Switzerland can further lower deposit rate: SNB

‘HARD TO GAUGE’::Switzerland’s central bank head said that ‘the limit surely isn’t reached,’ adding that capital controls is not a measure ‘at the forefront’


Mon, Feb 09, 2015 - Page 13

The Swiss National Bank (SNB) can lower its deposit rate further to counter a “clearly overvalued” Swiss franc, SNB President Thomas Jordan said.

“There’s clearly a limit to the negative rate — the question is exactly where it is,” he told Swiss radio SRF in an interview broadcast on Saturday. “At the current level of minus-75 basis points, the limit surely isn’t reached.”

The SNB cut its interest rate on sight deposits on Jan. 15, when it abandoned the cap of 1.20 Swiss francs per euro it introduced in 2011. Jordan said policymakers acted in anticipation of the European Central Bank’s announcement of quantitative easing, which would have required ever larger interventions to defend the ceiling.

Since then, sight deposits — cash commercial banks hold with the central bank — have risen, a sign the SNB might have sold francs.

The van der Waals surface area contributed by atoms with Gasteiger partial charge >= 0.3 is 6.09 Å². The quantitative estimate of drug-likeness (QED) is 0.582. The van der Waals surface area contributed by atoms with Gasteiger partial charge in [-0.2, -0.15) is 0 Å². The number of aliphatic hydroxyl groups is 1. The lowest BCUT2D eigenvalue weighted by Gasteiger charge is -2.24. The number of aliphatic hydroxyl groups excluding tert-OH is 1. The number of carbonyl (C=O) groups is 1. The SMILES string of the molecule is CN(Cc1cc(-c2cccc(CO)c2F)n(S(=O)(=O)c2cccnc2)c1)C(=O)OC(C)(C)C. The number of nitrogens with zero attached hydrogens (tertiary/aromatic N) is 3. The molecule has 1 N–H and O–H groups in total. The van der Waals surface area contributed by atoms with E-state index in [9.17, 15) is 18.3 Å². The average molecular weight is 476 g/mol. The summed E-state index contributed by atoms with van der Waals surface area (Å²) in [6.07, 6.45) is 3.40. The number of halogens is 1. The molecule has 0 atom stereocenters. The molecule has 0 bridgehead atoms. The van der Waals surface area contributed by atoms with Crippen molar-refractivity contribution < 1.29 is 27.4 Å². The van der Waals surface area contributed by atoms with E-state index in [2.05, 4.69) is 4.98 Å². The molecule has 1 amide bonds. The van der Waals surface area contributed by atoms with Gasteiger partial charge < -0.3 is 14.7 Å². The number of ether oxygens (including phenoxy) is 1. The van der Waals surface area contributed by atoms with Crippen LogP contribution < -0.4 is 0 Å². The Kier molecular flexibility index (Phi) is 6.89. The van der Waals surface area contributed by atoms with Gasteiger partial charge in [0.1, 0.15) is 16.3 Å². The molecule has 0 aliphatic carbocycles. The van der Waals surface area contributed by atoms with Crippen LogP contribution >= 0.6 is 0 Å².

“We look at the foreign exchange market situation as a whole, and should there be a need, we’re active — but we can’t speak about our transactions,” Jordan said.

Asked whether Switzerland would enact a form of capital controls, he said “it’s not a measure that is at the forefront at the moment.”

With the franc having appreciated almost 16 percent against the euro, and 8 percent against the US dollar last month, Swiss economic growth is set to lose pace. The SNB’s most recent forecast, issued in December last year when the cap was still in place, was for growth of about 2 percent this year.

“At the moment, it is still hard to gauge how big the slowdown of growth will be,” he said.